Shipley has also been known to spend short bursts of time in the real-life Chicago area with the parents who home-schooled her and the two little sisters who keep her humble. When she's not living the highs and lows of writing, publishing, and all that authorial jazz, she's probably blogging about it at

This is her third appearance in a Xchyler anthology, following the paranormal "Two Spoons" in Legends and Lore, and "Reality As We Know It" in fantasy collection The Toll of Another Bell. Other publications include Inspired (a novel), and a series of fairy-tale retelling mash-ups, The Wilderhark Tales.

Sarah E. Seeley

Through two wonderful mentored research experiences, Sarah E. Seeley had the opportunity to work with dead sauropods and ancient odonates while acquiring her undergraduate degree in geology from Brigham Young University. She hopes to study more dead things in the future and contribute to scientific discussions about what makes life on Earth so amazing. In the meantime, she explores the bright side of being human by writing dark fiction.

Seeley's independently published works include Maladaptive Bind and Blood Oath: An Orc Love Story. Sarah's short story "Peradventure" appears in Xchyler Publishing's Legends and Lore: An Anthology of Mythic Proportions. Another short story, "Driveless," appears in Leading Edge Magazine Issue #66. You can learn more about Sarah on her writing blog at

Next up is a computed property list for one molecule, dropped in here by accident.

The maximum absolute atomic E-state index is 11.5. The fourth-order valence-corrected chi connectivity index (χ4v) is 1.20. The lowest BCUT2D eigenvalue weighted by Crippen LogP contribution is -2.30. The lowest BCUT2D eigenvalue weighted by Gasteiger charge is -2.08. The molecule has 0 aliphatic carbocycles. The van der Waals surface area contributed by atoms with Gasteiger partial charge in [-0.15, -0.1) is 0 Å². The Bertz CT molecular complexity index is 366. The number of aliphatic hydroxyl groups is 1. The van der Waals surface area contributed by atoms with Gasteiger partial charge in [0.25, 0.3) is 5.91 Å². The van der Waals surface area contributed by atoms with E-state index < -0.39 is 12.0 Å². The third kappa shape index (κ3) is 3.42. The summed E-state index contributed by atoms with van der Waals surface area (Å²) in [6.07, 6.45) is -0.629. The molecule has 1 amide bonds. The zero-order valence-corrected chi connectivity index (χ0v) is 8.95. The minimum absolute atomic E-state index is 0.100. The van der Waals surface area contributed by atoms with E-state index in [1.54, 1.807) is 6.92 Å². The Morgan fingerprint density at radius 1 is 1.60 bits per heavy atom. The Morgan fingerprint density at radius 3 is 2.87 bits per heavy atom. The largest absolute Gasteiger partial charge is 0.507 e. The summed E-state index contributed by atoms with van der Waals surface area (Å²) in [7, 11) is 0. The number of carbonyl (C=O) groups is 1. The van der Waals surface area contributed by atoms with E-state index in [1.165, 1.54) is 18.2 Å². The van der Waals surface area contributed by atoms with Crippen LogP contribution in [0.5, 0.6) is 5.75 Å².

Kin Law

Living in the bustle of NYC, Kin is constantly reminded he is a child of two worlds. Originally from Hong Kong, he's traveled both geographically and socially, working in many professions including movie projection and line cooking. He has degrees in Media and Culinary Arts, and a great love of Philosophy. As for fiction, his favorite authors are Douglas Adams, Hemmingway, and Chuck Pahlaniuk.

Today, Kin is a culinary copywriter, intent on furthering his novelist career. He loves his fiancée, his cat Zoe, Scotch, bacon and coffee. Addressing himself in the third person makes him chuckle.

John M. Olsen

John M. Olsen has been creating things his whole life through a mixture of technical and creative processes, whether building family, stories, art, software, woodworking or anything else. He has dreams of becoming a Renaissance man and loves to learn new things to add to his store of randomly accessible information (otherwise known as irrelevant trivia). Writing is one of his loves, inspired by having read most of his father’s extensive fantasy and science fiction collection in his teen years.

He builds high-end simulation software, and has contributed chapters to several books on computer graphics and game design, as well as publishing fiction in multiple genres.
He lives in Utah with his wife and five children, some of whom are old enough to have moved out and back in. Together they have also raised three nieces and a nephew, and are minions of their benevolent cat overlord.

Gail B. Williams